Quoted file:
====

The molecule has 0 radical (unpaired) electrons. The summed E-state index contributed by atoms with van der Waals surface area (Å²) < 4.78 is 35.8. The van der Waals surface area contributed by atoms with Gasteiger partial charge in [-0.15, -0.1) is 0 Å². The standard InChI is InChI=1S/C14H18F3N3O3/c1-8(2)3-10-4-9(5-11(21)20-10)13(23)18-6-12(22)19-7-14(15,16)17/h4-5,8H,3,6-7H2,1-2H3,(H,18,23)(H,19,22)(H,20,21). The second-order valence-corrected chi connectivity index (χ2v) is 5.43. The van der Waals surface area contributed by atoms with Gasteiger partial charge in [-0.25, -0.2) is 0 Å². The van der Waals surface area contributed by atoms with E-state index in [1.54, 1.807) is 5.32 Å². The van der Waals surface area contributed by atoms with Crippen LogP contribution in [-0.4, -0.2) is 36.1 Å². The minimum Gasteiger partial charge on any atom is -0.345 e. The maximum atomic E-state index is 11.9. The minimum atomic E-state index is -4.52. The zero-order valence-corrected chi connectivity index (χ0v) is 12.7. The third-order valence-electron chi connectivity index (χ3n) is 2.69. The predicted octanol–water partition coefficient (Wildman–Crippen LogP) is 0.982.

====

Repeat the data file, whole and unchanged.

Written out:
The molecule has 0 radical (unpaired) electrons. The summed E-state index contributed by atoms with van der Waals surface area (Å²) < 4.78 is 35.8. The van der Waals surface area contributed by atoms with Gasteiger partial charge in [-0.15, -0.1) is 0 Å². The standard InChI is InChI=1S/C14H18F3N3O3/c1-8(2)3-10-4-9(5-11(21)20-10)13(23)18-6-12(22)19-7-14(15,16)17/h4-5,8H,3,6-7H2,1-2H3,(H,18,23)(H,19,22)(H,20,21). The second-order valence-corrected chi connectivity index (χ2v) is 5.43. The van der Waals surface area contributed by atoms with Gasteiger partial charge in [-0.25, -0.2) is 0 Å². The van der Waals surface area contributed by atoms with E-state index in [1.54, 1.807) is 5.32 Å². The van der Waals surface area contributed by atoms with Crippen LogP contribution in [-0.4, -0.2) is 36.1 Å². The minimum Gasteiger partial charge on any atom is -0.345 e. The maximum atomic E-state index is 11.9. The minimum atomic E-state index is -4.52. The zero-order valence-corrected chi connectivity index (χ0v) is 12.7. The third-order valence-electron chi connectivity index (χ3n) is 2.69. The predicted octanol–water partition coefficient (Wildman–Crippen LogP) is 0.982.